As reported by index.hu, Fidesz politician Lajos Kósa claims the Budapest mayoral elections were decided by the 90,000 EU citizens who are eligible to vote in the capital. However, is his claim valid?
According to the electoral data, only 38,021 EU citizens were eligible to vote in the Budapest mayoral elections; this is less than 50% than the figure claimed by Kósa .Since there are 1,446,458 registered voters in the capital overall, they only make up 2.6% of this number.
Gergely Karácsony defeated Fidesz candidate István Tarlós by 46,000 votes, meaning that if we assume that every single EU citizen voted for Karácsony, and then we subsequently take away these votes, Karácsony would still have come away victorious. The turnout for the election was 45.58% overall, making it very unlikely that all EU citizens voted anyway.
However, when we consider election results on the district level, the story is quite different. In 10 out of Budapest’s 23 districts, candidates won by a margin which is less than the number of EU citizens living in the area. Four of these districts were won by Fidesz or an ally of Fidesz (Districts V, XII, XXIII and XX) and six were won by the opposition (Districts I, II, III, VI, VII and VIII).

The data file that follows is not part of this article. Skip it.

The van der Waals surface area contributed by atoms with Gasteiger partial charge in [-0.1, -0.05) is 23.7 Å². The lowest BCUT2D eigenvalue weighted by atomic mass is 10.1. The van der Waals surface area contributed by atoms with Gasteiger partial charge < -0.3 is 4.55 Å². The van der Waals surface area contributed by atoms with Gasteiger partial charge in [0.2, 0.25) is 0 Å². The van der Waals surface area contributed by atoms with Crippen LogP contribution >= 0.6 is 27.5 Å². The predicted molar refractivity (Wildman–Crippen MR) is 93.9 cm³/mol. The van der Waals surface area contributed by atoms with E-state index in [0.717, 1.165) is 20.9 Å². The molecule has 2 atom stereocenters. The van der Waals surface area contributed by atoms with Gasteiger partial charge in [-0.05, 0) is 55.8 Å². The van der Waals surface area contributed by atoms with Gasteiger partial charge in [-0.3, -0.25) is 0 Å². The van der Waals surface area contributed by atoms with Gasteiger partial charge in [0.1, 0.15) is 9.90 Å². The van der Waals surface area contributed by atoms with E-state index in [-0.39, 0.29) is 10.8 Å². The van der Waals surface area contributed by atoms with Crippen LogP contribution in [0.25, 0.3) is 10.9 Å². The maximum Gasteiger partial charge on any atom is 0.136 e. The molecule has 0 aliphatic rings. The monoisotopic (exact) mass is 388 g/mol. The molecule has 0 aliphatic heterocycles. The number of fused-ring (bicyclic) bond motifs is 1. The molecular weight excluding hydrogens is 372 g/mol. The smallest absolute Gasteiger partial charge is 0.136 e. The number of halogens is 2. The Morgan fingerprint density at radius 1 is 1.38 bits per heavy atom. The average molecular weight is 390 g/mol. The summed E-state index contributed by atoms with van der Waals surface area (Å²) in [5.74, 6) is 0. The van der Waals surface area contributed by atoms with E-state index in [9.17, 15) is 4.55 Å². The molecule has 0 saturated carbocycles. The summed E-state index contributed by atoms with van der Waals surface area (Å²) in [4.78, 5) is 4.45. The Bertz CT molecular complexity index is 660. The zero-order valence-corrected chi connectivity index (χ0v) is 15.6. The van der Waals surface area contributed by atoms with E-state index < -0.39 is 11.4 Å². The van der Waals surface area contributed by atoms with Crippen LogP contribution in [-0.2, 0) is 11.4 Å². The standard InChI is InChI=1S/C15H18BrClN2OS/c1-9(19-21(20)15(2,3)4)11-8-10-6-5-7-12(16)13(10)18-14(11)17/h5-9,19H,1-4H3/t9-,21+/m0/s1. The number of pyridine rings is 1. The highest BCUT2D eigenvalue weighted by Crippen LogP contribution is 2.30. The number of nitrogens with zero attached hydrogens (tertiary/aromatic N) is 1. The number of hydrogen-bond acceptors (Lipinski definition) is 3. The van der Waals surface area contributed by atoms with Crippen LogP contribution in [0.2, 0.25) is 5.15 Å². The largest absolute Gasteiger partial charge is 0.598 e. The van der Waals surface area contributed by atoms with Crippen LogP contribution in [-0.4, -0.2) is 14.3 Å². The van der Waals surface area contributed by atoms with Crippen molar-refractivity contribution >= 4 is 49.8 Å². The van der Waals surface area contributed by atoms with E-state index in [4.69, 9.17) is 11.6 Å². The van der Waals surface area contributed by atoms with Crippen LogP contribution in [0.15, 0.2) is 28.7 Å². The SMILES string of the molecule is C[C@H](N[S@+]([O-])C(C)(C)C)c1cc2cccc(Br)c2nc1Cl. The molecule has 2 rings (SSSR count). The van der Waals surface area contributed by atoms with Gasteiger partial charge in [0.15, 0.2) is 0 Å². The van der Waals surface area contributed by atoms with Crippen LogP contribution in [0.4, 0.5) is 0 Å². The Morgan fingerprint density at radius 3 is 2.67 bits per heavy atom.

In the counties outside of Budapest, there are around 80,000 eligible EU voters. In none of the counties do their numbers reach 3% of the total population.
It is difficult to see how EU citizens living in Hungary were able to influence the outcome of the elections, especially when the government claims that a significant number of these people are Western Europeans who are trying to find refuge away from the liberalist politics in their home country.
The number of participating EU citizens in the Hungarian local elections will never be known due to the anonymous nature of the voting procedure. However, based on the information we do have and contrary to Kósa’s claim, EU voters are not responsible for Fidesz’s poor performance.